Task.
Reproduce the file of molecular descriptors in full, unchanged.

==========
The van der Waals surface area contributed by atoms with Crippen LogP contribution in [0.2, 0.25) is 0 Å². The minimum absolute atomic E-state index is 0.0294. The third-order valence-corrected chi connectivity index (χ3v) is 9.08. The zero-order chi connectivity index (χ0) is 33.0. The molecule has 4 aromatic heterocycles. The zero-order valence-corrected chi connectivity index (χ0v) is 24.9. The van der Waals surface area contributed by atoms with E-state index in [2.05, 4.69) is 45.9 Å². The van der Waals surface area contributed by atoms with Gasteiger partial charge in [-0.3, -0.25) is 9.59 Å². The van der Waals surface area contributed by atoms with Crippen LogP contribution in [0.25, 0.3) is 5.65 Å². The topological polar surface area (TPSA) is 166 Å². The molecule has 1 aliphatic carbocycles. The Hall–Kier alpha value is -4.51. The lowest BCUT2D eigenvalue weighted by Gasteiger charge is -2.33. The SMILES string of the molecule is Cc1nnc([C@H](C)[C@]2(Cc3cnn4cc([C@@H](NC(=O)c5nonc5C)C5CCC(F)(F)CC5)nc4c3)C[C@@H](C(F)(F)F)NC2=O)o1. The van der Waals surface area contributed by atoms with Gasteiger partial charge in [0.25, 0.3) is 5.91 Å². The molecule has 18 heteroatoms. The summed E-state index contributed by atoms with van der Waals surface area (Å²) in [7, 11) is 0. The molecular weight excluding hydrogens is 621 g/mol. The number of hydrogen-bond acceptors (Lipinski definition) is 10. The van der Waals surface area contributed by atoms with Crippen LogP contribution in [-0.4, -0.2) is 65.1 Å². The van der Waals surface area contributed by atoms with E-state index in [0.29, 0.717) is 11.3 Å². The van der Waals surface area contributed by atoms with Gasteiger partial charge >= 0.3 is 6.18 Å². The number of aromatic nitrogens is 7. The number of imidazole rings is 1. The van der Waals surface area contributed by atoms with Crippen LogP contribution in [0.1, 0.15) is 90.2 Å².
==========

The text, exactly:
The van der Waals surface area contributed by atoms with Crippen LogP contribution in [0.2, 0.25) is 0 Å². The minimum absolute atomic E-state index is 0.0294. The third-order valence-corrected chi connectivity index (χ3v) is 9.08. The zero-order chi connectivity index (χ0) is 33.0. The molecule has 4 aromatic heterocycles. The zero-order valence-corrected chi connectivity index (χ0v) is 24.9. The van der Waals surface area contributed by atoms with E-state index in [2.05, 4.69) is 45.9 Å². The van der Waals surface area contributed by atoms with Gasteiger partial charge in [-0.3, -0.25) is 9.59 Å². The van der Waals surface area contributed by atoms with Crippen LogP contribution in [0.25, 0.3) is 5.65 Å². The topological polar surface area (TPSA) is 166 Å². The molecule has 1 aliphatic carbocycles. The Hall–Kier alpha value is -4.51. The lowest BCUT2D eigenvalue weighted by Gasteiger charge is -2.33. The SMILES string of the molecule is Cc1nnc([C@H](C)[C@]2(Cc3cnn4cc([C@@H](NC(=O)c5nonc5C)C5CCC(F)(F)CC5)nc4c3)C[C@@H](C(F)(F)F)NC2=O)o1. The van der Waals surface area contributed by atoms with Gasteiger partial charge in [0.25, 0.3) is 5.91 Å². The molecule has 18 heteroatoms. The summed E-state index contributed by atoms with van der Waals surface area (Å²) in [7, 11) is 0. The molecular weight excluding hydrogens is 621 g/mol. The number of hydrogen-bond acceptors (Lipinski definition) is 10. The van der Waals surface area contributed by atoms with Crippen LogP contribution in [-0.4, -0.2) is 65.1 Å². The van der Waals surface area contributed by atoms with E-state index in [0.29, 0.717) is 11.3 Å². The van der Waals surface area contributed by atoms with Gasteiger partial charge >= 0.3 is 6.18 Å². The number of aromatic nitrogens is 7. The number of imidazole rings is 1. The van der Waals surface area contributed by atoms with Crippen LogP contribution in [0.1, 0.15) is 90.2 Å².